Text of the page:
Passion for Feeding, from the 486 to 3D Printing

Founded in April 2018 in San Bonifacio (VR), Accettini is a company with a strong focus in the making of electromagnetic vibration feeders. Although the headquarters is still an open site, the workshop works at full speed from day one to provide customers with high-quality and tailor-made feeders. Between past, present and the (manifold) projects for the future, Matteo Accettini tells how he intends to grow his company. Starting from innovation and a tight as well as involved staff.

by Fabrizio Dalle Nogare

Paraphrasing the famous saying “The show must go on”, a company, although very young, cannot afford to wait for the technical time that architects, designers, bricklayers and workers need to create offices or shape spaces. The work must necessarily be carried out. Matteo Accettini, deus-ex-machina of the company Accettini, located in San Bonifacio, had this in mind ever since, last year, he decided to start his own company, with quite a strong focus in the making of electromagnetic vibration feeders.
We just need to exchange a few words with him, then, to understand how the inevitable and temporary precariousness due to the renovation of the company premises will soon leave room for the design that Accettini has imagined since – in the early months of 2018 – gave rise to this adventure. Its key word is, of course, innovation. “I am firmly convinced that it is necessary to think thoroughly about the design and implementation of vibration feeders”, says Matteo Accettini. “A company like ours, which was born recently, must focus on the most innovative technology and the use of new materials. It is no coincidence that we will also have the opportunity to make tests in this direction”.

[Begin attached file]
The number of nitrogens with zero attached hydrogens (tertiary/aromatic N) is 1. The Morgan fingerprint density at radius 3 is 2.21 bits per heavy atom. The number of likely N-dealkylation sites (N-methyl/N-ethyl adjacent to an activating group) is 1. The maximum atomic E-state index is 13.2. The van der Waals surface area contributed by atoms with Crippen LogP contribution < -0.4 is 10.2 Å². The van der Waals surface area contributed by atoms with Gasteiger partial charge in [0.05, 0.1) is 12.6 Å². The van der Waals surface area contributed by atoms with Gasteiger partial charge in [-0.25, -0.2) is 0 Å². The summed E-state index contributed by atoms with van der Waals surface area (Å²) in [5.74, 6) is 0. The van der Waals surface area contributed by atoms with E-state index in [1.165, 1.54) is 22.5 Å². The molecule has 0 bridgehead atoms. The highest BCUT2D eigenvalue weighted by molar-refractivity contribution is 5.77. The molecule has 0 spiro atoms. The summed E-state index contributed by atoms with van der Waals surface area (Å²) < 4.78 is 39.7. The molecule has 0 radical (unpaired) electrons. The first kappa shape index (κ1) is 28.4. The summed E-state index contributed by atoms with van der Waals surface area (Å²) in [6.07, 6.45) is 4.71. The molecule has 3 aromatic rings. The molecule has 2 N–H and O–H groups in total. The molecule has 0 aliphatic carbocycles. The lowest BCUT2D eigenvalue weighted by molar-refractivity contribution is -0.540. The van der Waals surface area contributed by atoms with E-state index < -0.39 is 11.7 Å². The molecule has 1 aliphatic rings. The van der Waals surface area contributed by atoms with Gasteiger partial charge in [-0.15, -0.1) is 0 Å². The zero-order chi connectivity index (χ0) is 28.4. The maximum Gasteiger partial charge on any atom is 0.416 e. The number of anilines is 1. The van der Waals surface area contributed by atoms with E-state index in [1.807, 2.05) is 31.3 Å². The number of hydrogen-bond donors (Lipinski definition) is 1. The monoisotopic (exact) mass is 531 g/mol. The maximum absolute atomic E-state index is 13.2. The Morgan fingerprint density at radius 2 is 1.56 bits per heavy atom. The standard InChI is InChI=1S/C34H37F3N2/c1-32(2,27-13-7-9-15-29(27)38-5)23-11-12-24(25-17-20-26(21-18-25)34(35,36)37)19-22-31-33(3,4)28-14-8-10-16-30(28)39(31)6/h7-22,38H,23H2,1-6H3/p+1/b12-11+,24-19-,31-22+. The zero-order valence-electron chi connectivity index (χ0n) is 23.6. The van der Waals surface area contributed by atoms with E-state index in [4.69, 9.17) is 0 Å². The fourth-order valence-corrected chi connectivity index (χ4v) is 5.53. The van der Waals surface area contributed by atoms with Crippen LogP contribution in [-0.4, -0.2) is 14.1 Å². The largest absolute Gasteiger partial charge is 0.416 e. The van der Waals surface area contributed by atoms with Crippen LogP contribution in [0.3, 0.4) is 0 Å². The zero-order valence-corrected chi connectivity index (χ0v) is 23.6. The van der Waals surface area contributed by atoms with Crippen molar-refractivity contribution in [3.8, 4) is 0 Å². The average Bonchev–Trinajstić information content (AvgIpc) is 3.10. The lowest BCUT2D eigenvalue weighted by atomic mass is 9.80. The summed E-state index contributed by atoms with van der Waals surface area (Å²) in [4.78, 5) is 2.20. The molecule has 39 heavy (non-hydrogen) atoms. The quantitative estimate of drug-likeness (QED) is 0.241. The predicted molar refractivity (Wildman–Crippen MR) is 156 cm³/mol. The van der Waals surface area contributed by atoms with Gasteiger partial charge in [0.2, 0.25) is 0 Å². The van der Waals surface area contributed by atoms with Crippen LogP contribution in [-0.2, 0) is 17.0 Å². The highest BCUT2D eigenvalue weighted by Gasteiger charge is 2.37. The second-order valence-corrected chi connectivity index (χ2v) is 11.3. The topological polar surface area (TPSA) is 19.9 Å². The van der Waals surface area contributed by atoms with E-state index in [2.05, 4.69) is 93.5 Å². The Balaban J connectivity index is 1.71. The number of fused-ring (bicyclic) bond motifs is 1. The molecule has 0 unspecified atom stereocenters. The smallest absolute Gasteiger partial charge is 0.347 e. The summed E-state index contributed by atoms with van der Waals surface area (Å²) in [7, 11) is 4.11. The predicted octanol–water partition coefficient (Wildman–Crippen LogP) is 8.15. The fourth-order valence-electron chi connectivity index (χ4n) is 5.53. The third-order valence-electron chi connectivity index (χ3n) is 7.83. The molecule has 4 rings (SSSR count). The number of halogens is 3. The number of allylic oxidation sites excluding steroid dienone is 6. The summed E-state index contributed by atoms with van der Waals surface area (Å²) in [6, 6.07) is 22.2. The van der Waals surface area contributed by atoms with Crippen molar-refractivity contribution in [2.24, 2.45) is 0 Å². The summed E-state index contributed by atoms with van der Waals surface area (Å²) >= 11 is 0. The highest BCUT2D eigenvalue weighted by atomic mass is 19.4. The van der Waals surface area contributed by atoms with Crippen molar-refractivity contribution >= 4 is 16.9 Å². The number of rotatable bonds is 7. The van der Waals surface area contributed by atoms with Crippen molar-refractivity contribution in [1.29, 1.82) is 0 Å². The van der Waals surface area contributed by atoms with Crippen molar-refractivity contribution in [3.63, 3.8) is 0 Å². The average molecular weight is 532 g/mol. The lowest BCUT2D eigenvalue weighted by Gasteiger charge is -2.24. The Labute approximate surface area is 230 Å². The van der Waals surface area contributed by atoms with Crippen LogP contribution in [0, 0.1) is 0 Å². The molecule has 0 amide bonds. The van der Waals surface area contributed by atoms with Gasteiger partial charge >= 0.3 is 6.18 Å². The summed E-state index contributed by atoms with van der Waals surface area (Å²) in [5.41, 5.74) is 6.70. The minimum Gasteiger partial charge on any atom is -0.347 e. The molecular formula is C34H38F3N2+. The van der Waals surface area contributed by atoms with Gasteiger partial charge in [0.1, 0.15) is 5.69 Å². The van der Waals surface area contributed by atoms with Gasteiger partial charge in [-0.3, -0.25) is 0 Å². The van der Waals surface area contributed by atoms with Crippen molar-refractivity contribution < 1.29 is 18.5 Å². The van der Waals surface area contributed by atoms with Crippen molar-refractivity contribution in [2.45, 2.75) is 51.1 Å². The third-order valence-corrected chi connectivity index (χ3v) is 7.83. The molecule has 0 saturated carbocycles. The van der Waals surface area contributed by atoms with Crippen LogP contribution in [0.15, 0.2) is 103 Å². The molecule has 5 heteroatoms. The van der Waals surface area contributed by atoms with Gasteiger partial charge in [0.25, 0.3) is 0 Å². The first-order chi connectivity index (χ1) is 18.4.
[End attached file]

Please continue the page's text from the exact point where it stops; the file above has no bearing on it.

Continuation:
A virtuous and exciting journey in the world of vibration feeders
At this point, however, we are curious to know where it all began. We therefore ask Matteo Accettini to tell us his own story. “In 1997, I started working as an operator for a vibration feeder manufactures, so I had the opportunity to deal with a world that I was immediately passionate about. Being an operator, however, was not enough for me and I started to develop my ideas, drawing in my spare time using an old IBM 486 where I had installed AutoCAD. Then, looking at the trade fairs, I soon realized that, talking about vibration feeders, there was a whole lot to experiment. So, the next step was to found, together with other partners, a company specializing in feeders. This allowed me to learn, on a daily basis and in the field, how to run a business. Then, last year in April, I decided to set up my own business”.